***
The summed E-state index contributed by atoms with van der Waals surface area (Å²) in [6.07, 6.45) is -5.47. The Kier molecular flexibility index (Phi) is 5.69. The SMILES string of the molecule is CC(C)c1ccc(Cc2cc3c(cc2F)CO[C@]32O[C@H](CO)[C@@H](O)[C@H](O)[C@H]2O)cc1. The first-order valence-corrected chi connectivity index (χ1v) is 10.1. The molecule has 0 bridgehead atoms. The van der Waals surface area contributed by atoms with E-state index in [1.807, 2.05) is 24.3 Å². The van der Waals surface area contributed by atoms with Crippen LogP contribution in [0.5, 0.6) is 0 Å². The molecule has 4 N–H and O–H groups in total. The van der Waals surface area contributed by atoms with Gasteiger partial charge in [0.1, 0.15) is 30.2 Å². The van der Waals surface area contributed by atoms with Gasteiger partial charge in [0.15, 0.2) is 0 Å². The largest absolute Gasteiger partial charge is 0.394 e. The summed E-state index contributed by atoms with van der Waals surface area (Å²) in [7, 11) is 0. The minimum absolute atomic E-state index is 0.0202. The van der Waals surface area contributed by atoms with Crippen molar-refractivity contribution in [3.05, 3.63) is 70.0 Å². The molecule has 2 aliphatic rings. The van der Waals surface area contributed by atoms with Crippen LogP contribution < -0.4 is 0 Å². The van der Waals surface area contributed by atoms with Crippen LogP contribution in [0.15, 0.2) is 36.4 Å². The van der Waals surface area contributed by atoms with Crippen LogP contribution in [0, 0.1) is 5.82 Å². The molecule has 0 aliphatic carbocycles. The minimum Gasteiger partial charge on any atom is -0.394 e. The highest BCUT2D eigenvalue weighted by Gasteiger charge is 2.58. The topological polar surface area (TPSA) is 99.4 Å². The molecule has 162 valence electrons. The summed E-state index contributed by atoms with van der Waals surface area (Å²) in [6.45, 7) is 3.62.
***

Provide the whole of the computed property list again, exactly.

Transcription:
The summed E-state index contributed by atoms with van der Waals surface area (Å²) in [6.07, 6.45) is -5.47. The Kier molecular flexibility index (Phi) is 5.69. The SMILES string of the molecule is CC(C)c1ccc(Cc2cc3c(cc2F)CO[C@]32O[C@H](CO)[C@@H](O)[C@H](O)[C@H]2O)cc1. The first-order valence-corrected chi connectivity index (χ1v) is 10.1. The molecule has 0 bridgehead atoms. The van der Waals surface area contributed by atoms with E-state index in [1.807, 2.05) is 24.3 Å². The van der Waals surface area contributed by atoms with Crippen LogP contribution in [0.5, 0.6) is 0 Å². The molecule has 4 N–H and O–H groups in total. The van der Waals surface area contributed by atoms with Gasteiger partial charge in [0.1, 0.15) is 30.2 Å². The van der Waals surface area contributed by atoms with Gasteiger partial charge in [0.15, 0.2) is 0 Å². The largest absolute Gasteiger partial charge is 0.394 e. The summed E-state index contributed by atoms with van der Waals surface area (Å²) in [7, 11) is 0. The minimum absolute atomic E-state index is 0.0202. The van der Waals surface area contributed by atoms with Crippen molar-refractivity contribution in [3.05, 3.63) is 70.0 Å². The molecule has 2 aliphatic rings. The van der Waals surface area contributed by atoms with Crippen LogP contribution < -0.4 is 0 Å². The van der Waals surface area contributed by atoms with Crippen LogP contribution in [0.15, 0.2) is 36.4 Å². The van der Waals surface area contributed by atoms with Crippen LogP contribution in [0, 0.1) is 5.82 Å². The molecule has 0 aliphatic carbocycles. The minimum Gasteiger partial charge on any atom is -0.394 e. The highest BCUT2D eigenvalue weighted by Gasteiger charge is 2.58. The topological polar surface area (TPSA) is 99.4 Å². The molecule has 162 valence electrons. The summed E-state index contributed by atoms with van der Waals surface area (Å²) in [6.45, 7) is 3.62.